– user2350426
    May 14 '15 at 20:49
5

You want to use [ -z ${parameter+word} ]

Some part of man bash:

Parameter Expansion
    ...
    In  each  of  the cases below, word is subject to tilde expansion, parameter expansion, command substitution, and
    arithmetic expansion.  When not performing substring expansion, bash tests for a parameter that is unset or null;
    omitting the colon results in a test only for a parameter that is unset.
    ...
    ${parameter:+word}
           Use Alternate Value.  If parameter is null or unset, nothing is substituted, otherwise  the  expansion  of
           word is substituted.
    ...

in other words:

    ${parameter+word}
           Use Alternate Value.  If parameter is unset, nothing is substituted, otherwise  the  expansion  of
           word is substituted.

some examples:

$ set | grep FOOBAR
$ if [ -z "${FOOBAR+something}" ]; then echo "it is unset"; fi
it is unset
$ declare FOOBAR
$ if [ -z "${FOOBAR+something}" ]; then echo "it is unset"; fi
$ FOOBAR=
$ if [ -z "${FOOBAR+something}" ]; then echo "it is unset"; fi
$ FOOBAR=1
$ if [ -z "${FOOBAR+something}" ]; then echo "it is unset"; fi
$ unset FOOBAR
$ if [ -z "${FOOBAR+something}" ]; then echo "it is unset"; fi
it is unset
$
1
  • what does "set | grep FOOBAR" do? Oct 18 '16 at 20:49
3

This function tests for variables that ARE CURRENTLY set. The variable may even be an array. Note that in bash: 0 == TRUE, 1 == FALSE.

function var.defined {
    eval '[[ ${!'$1'[@]} ]]'
}

# Typical Usage of var.defined {}

declare you="Your Name Here" ref='you';

read -p "What's your name: " you;

if var.defined you; then   # Simple demo using literal text

    echo "BASH recognizes $you";
    echo "BASH also knows a reference to $ref as ${!ref}, by indirection.";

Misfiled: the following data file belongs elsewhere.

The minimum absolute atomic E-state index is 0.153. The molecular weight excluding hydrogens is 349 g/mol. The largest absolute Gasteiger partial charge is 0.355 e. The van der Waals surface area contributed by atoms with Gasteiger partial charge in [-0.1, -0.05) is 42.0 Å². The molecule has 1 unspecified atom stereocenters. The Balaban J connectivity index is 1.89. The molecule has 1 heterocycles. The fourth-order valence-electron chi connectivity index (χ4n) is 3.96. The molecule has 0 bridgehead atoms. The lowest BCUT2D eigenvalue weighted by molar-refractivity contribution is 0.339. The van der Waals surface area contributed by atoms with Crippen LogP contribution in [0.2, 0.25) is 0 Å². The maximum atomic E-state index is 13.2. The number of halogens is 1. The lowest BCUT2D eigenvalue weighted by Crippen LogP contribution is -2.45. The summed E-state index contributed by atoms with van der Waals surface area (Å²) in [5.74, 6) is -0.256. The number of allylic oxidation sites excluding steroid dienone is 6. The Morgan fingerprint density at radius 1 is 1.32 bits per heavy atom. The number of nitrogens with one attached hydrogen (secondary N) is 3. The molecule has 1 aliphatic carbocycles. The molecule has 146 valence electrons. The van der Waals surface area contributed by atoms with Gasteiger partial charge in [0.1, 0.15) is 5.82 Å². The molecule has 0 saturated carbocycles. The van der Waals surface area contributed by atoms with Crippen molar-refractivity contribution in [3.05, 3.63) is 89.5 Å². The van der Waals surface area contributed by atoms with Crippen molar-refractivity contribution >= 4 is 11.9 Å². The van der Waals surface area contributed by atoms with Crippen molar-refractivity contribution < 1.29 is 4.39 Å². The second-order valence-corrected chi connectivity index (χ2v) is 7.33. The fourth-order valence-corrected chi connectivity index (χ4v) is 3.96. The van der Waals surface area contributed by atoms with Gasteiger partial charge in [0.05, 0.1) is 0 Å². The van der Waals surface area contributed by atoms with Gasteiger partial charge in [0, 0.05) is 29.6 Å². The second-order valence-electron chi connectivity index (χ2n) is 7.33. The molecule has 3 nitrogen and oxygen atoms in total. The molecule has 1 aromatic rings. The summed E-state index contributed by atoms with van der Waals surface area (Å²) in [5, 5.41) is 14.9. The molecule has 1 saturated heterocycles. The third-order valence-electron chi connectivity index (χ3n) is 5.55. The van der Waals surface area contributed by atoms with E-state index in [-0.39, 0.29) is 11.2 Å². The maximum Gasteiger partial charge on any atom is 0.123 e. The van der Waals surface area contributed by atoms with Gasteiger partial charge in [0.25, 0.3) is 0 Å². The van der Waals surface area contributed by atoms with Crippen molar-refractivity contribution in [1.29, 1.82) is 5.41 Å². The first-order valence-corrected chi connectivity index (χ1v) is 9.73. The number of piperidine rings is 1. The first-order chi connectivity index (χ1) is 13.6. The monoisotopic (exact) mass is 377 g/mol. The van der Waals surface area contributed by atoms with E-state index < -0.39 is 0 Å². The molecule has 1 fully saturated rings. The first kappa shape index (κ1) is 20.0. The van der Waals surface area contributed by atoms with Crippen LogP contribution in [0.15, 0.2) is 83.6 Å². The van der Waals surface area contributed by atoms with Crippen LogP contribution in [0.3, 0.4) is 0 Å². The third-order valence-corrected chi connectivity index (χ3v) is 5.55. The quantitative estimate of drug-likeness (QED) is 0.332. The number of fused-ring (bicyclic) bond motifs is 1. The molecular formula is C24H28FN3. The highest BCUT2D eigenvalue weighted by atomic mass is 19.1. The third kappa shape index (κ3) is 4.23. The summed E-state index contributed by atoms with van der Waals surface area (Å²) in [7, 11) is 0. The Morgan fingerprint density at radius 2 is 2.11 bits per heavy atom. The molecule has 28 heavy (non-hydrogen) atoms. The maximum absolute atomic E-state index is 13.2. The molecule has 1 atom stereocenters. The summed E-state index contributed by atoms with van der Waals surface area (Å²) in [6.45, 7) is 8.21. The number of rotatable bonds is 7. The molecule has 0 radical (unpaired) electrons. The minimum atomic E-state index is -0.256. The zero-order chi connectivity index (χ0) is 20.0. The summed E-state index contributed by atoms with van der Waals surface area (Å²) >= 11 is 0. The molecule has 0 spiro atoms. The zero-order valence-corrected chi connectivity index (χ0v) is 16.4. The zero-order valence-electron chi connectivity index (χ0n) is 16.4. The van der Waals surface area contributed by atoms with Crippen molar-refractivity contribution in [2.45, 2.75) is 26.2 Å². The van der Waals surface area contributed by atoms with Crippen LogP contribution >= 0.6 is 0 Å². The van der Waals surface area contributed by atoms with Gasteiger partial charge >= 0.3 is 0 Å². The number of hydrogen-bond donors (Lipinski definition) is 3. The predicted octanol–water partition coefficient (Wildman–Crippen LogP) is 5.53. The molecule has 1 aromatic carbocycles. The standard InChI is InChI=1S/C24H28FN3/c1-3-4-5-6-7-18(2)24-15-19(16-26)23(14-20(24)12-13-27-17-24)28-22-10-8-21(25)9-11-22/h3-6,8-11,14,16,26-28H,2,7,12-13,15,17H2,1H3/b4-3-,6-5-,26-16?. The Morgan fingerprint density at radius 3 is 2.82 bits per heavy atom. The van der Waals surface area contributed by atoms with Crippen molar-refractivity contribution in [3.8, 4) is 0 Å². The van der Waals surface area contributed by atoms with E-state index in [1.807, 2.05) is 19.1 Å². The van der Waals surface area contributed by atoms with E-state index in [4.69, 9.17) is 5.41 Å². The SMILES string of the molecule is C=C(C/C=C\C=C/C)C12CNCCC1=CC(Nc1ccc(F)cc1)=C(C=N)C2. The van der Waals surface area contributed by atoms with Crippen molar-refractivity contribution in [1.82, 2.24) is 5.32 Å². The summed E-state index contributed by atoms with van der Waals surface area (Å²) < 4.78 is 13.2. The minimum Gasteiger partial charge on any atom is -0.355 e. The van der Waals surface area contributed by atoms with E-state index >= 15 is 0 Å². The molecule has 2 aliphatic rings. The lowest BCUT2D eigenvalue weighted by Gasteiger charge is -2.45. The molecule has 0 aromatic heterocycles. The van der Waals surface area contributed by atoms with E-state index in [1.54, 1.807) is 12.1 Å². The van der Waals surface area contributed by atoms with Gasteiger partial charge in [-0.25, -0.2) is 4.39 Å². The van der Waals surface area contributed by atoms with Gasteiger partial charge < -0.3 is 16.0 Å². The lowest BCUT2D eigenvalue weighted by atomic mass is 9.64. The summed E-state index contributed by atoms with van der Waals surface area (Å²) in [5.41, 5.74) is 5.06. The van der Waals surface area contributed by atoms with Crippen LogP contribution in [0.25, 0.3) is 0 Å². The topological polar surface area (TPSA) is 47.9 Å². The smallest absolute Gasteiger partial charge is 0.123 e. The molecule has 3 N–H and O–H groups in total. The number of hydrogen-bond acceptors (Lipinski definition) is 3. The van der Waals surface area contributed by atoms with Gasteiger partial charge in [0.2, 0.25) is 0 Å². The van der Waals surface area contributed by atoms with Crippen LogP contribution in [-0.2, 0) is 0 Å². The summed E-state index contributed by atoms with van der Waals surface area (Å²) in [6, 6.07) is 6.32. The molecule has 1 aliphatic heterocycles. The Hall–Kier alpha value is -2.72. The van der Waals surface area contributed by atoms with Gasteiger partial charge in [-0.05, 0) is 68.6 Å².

fi

unset you # have just been killed by a master :D

if ! var.defined $ref; then    # Standard demo using an expanded literal value

    echo "BASH doesn't know $ref any longer";

fi

read -s -N 1 -p "Press any key to continue...";
echo "";

So to be clear here, the function tests literal text. Everytime a command is called in bash, variables are GENERALLY 'swapped-out' or 'substituted' with the underlying value unless:

  • $varRef ($) is escaped: \$varRef
  • $varRef is single quoted '$varRef'
1
  • 1
    The command eval is a very risky command, specially when you are expanding a var set by the user (name). Better to use: [[ -v name ]], internal to bash, much safer to use. :)
    – user2350426
    May 14 '15 at 20:53
1

I don't have understood exactly what do you need. I'm trying to replying you despite of this.

I.e. I need to exit if the test fails.

The code:

${varName:?    "${varName} is not defined"}

will return a non zero exit code when there is not a variable named "varName". The exit code of the last command is saved in $?.

About your code:

val=${1:?    "${1}    must be defined, preferably in $basedir"}

Maybe it is not doing what you need. In the case that $1 is not defined the "${1}" will be substituted with nothing. Probably you want use the single quotes that literally writes ${1} without substitution.

val=${1:?    '${1}    must be defined, preferably in $basedir'
2
  • I want to encapsulate the test in a function, to allow me to call it with defined SomeVariableName so that I can re-use it.
    – DaveP
    May 17 '09 at 12:32
  • My finished function, tests for both unset and empty (belt and braces) assertIsSet2() { if [[ ! ${!1} && ${!1-_} ]] then echo "$1 is not set, aborting." >&2 exit 1 #else # echo ${1} is set, value [${1}] fi : "${!1:? "$1 is empty, aborting."}" } Thanks for the input. I'm back on track!
    – DaveP
    May 17 '09 at 15:11
1

Unsure if this is exactly what you want but a handy trick I use when writing a new+complex script is to use "set -o"

set -o #will make the script bomb out when it finds an unset variable

EG:

$ grep '$1' chex.sh

case "$1" in

$ ./chex.sh

./chex.sh: line 111: $1: unbound variable

$ ./chex.sh foo

incorrect/no options passed.. exiting

2
  • Do you mean set -u? set -o is for setting options, like set -o pipefail (which you should also use). Jun 30 '11 at 14:24
  • 'set -u' is the same as 'set -o nounset', which was probably intended above.
    – jmanning2k
    Aug 8 '11 at 14:44
0
if set | grep -q '^VARIABLE='
then 
    echo VARIABLE is set
fi
1
  • Forking and using an external command just to check if a variable set is very expensive. Apr 14 '18 at 2:27